The Master for iTunes Droplet accepts your lossless files and returns .m4a files that mirror the files the iTunes backend will generate, so you can preview what your content in the store will sound like.

Well, it used to do this until Mac OS X 10.10 Yosemite was released.

The droplet is just a wrapper around an AppleScript file, and it’s easy to examine the script by dragging the entire droplet to the Script Editor application. The problem, it turns out, is just a trivial bug. On lines 62 and 109 you’ll find this chunk of code:

set systemVersion to system version of (get system info)
if systemVersion is less than "10.6" then
    log ("ITUNESMASTERINGDROPLET: incompatible system version")
    display alert SYSTEM_CHECK_ERROR_TITLE message SYSTEM_CHECK_ERROR_MESSAGE as warning buttons {CANCEL_BUTTON_TITLE} default button 1
    log ("ITUNESMASTERINGDROPLET: shutting down")
    error number -128
end if

It’s the if systemVersion is less than "10.6" then part that is troublesome — this is just a string comparison, not a numeric comparison. Starting with Yosemite (10.10), this conditional started doing the wrong thing. “10.10” is in fact less than “10.6” when comparing as strings. The fix is pretty easy, too. The incomparable Michael Tsai laid out a solution on Stack Overflow, which I’ve implemented here:

set systemVersion to system version of (get system info)
considering numeric strings
    set systemVersionNewEnough to systemVersion ≥ 10.6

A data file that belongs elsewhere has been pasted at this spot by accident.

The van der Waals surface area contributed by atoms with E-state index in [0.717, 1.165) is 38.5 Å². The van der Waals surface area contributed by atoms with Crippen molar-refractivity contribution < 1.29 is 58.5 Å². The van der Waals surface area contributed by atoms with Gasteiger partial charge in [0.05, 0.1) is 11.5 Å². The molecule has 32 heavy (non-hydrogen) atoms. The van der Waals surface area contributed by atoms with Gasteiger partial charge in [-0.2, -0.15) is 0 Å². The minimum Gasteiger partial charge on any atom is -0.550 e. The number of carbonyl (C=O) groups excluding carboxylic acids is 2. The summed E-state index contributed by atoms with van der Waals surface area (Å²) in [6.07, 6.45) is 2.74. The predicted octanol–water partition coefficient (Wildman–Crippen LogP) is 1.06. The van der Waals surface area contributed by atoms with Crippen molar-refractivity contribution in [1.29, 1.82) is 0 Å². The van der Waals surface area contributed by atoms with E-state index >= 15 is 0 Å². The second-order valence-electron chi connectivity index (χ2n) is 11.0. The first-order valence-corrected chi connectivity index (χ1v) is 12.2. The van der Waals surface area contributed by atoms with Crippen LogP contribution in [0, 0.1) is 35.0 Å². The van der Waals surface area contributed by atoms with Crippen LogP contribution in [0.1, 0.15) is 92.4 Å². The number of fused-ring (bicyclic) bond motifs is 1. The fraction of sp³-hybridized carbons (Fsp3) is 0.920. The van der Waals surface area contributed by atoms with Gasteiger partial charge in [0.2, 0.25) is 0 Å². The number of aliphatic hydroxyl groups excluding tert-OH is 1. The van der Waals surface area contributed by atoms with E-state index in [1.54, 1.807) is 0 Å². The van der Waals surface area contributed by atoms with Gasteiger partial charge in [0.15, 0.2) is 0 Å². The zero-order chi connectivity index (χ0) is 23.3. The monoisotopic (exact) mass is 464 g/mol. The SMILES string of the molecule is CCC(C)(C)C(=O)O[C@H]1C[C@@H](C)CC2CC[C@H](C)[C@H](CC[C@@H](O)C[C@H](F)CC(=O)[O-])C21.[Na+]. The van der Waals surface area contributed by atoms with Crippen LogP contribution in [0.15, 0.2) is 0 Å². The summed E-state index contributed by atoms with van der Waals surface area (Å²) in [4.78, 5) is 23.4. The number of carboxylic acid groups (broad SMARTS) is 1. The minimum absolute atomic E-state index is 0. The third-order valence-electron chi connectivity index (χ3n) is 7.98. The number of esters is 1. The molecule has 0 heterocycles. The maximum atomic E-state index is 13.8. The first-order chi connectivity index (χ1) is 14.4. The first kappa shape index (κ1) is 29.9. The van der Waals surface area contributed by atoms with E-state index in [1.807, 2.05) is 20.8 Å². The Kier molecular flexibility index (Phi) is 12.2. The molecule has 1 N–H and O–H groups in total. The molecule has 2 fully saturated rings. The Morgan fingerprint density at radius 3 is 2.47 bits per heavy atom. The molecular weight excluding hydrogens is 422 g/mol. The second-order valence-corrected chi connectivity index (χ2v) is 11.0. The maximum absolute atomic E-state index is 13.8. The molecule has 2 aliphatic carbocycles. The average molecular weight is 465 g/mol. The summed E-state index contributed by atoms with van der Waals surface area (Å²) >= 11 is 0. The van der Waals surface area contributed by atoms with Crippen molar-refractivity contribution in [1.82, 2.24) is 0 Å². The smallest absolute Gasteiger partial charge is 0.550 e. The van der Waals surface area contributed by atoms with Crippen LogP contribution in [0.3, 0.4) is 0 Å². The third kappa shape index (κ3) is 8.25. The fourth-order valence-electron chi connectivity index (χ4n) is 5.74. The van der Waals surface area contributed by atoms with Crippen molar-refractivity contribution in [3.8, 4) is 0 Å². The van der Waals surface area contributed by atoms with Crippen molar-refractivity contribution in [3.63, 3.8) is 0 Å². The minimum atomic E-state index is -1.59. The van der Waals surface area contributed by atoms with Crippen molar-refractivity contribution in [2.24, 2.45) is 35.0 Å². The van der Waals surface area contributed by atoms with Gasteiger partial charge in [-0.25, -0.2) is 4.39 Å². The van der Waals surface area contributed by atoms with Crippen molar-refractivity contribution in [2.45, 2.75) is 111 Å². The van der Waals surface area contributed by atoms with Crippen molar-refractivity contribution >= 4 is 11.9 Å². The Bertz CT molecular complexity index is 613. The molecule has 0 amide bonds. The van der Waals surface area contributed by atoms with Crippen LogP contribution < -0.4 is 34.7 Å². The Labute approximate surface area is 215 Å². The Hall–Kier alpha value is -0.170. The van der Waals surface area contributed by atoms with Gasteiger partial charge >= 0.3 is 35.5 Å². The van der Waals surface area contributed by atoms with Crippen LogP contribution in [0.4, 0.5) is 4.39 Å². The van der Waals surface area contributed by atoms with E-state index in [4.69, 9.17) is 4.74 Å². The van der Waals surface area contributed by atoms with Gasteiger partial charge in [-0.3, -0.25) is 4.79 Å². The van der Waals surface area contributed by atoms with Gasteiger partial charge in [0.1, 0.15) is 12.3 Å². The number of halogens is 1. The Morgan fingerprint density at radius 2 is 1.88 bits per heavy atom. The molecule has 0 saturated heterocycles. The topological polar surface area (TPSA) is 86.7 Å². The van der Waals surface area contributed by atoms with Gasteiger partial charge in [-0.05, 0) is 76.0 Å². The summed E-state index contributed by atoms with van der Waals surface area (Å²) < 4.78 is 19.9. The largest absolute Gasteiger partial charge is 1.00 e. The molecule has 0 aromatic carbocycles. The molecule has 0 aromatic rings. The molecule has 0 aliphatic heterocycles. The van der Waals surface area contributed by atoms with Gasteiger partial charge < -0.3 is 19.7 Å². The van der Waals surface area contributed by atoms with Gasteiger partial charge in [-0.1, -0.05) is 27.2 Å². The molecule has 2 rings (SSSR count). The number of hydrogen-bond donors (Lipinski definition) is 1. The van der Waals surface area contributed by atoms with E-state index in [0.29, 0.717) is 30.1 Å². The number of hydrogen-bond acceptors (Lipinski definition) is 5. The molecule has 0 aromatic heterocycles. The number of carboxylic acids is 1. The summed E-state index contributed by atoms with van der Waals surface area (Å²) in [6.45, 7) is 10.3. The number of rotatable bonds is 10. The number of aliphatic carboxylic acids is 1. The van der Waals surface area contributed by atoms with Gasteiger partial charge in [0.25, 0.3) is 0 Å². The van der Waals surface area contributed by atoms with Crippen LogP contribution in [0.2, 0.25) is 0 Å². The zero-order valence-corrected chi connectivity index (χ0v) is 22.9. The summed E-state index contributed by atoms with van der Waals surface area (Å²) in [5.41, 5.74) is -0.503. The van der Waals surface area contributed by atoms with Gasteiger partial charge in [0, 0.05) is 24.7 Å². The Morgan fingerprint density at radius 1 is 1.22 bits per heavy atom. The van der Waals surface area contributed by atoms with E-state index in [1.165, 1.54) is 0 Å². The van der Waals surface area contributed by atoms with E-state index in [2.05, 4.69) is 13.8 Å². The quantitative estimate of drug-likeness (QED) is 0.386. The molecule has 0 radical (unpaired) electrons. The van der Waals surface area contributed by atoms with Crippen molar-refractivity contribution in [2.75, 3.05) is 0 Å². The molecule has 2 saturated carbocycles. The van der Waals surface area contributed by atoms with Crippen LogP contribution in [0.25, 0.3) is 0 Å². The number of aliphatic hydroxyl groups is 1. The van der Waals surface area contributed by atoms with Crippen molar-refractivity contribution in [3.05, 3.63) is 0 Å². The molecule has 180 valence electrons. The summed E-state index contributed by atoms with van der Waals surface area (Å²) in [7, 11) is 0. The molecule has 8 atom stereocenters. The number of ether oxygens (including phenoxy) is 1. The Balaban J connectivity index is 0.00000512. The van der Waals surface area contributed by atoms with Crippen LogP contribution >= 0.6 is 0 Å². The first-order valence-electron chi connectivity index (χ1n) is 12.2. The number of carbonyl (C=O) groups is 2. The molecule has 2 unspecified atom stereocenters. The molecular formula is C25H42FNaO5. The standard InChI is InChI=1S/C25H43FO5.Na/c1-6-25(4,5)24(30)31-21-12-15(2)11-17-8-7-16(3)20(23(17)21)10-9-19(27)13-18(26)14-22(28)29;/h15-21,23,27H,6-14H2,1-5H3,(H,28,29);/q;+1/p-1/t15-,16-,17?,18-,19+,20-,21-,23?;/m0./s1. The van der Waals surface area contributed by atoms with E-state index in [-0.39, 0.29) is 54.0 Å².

end considering
if systemVersionNewEnough is false then
    log ("ITUNESMASTERINGDROPLET: incompatible system version")
    display alert SYSTEM_CHECK_ERROR_TITLE message SYSTEM_CHECK_ERROR_MESSAGE as warning buttons {CANCEL_BUTTON_TITLE} default button 1
    log ("ITUNESMASTERINGDROPLET: shutting down")
    error number -128
end if

While I was at it, I wanted to fix the other issue with the Apple-distributed version of the droplet: it isn’t code signed. Because of this, when you download the droplet, Gatekeeper informs you that the application can’t be run.

Sal Soghoian’s MacOSXAutomation site has instructions for signing AppleScript Droplets. They’re easy to follow — the only snag I ran into was that I tried to use my iPhone developer certificate to sign the droplet, and that doesn’t help with Gatekeeper. I had to request a new “Developer ID Application”1 certificate to get things working.

With that, the version of the droplet linked below includes fixes for:

  • Droplet returning an error on Mac OS X 10.10 and later
  • Gatekeeper returning an issue with an unknown developer

I’ve filed a bug report with Apple reflecting these issues — it would be ideal if they fixed the versions they’re distributing. It’s rdar://30067799 if you’re interested in reading it.

Download the fixed Master for iTunes Droplet

On May 22, 2017, Apple released an update for the Master for iTunes Droplet that resolves these bugs. You can read more here, or download the new version here. Now that there’s an official version from Apple, I’ve removed the download link to my unofficial release.


  1. I did this via Xcode 8.2.1 — from the Preferences -> Accounts -> View Details screen, I used the Create button to get the certificate.